No problem, he was told. He’d have a new visa in 24 hours.


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    Except the consulate in New York didn’t respond to his application the next day, keeping him in limbo through the weekend. Then, on Monday, he was told that he’d applied for the wrong visa. UPS got shut down in New York and his visa never left, so Vegas waited in vain for seven hours in front of the consulate in Houston. He finally secured his visa on Wednesday morning, boarded a flight from Houston to Toronto, and then flew to Glasgow, the final leg of a 14-hour journey.

    His agent arranged a helicopter ride from Glasgow to Carnoustie to ensure that he could make his 10:31 a.m. (local) tee time.

    One more issue? His clubs never made it. They were left back in Toronto.

    His caddie, Ruben Yorio, scrambled to put together a new bag, with a mismatched set of woods, irons, wedges and putter.

    “Luckily the (equipment) vans are still here,” Vegas said. “Otherwise I probably would have played with members’ clubs today.”

    He hit about 20 balls on the range – “Luckily they were going forward” – but Carnoustie is one of the most challenging links in the world, and Vegas was working off of two hours’ sleep and without his own custom-built clubs. He shot 76 but, hey, at least he tried.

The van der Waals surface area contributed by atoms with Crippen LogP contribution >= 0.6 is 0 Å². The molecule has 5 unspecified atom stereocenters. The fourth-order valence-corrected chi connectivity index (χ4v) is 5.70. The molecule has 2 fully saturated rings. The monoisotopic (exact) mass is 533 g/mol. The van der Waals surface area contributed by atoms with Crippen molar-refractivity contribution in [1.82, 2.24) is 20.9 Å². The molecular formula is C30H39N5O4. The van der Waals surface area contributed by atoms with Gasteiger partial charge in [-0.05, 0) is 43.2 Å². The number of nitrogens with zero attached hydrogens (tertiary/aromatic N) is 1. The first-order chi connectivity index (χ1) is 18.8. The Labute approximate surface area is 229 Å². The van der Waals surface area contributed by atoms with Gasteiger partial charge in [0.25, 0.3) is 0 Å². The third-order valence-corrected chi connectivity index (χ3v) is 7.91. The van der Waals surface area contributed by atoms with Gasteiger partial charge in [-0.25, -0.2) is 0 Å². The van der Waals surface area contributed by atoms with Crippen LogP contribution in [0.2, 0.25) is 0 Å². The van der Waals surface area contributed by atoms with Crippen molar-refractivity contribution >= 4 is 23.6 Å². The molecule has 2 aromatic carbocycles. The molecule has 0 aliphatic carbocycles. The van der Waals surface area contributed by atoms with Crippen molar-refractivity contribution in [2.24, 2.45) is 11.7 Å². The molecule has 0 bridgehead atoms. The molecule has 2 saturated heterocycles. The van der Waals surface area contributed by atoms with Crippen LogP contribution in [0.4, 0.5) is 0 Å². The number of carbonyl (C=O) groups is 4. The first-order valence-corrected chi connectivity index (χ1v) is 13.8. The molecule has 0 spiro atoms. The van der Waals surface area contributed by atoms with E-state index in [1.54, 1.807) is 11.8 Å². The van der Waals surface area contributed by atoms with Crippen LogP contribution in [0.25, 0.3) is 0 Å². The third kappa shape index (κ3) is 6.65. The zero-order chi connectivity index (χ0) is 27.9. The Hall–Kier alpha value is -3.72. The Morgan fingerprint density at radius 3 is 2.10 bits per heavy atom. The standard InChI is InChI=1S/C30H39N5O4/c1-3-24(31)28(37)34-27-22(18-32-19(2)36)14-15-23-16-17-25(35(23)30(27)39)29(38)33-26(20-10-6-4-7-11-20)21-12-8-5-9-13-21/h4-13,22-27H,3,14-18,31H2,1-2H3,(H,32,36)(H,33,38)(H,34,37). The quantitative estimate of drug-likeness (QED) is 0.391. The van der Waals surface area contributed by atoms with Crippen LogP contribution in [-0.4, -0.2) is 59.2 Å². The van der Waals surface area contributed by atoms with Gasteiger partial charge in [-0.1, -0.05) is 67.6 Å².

“It was fun,” he said, “even though the journey was frustrating.”

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    'Brain fart' leads to Spieth's late collapse

    By Rex HoggardJuly 19, 2018, 2:44 pm

    CARNOUSTIE, Scotland – The closing stretch at Carnoustie has famously ruined many a solid round, so Jordan Spieth’s misadventures on Thursday should not have been a complete surprise, but the truth is the defending champion’s miscues were very much self-inflicted.

    Spieth was cruising along at 3 under par, just two shots off the early lead, when he made a combination of errors at the par-4 15th hole. He hit the wrong club off the tee (4-iron) and the wrong club for his approach (6-iron) on his way to a double bogey-6.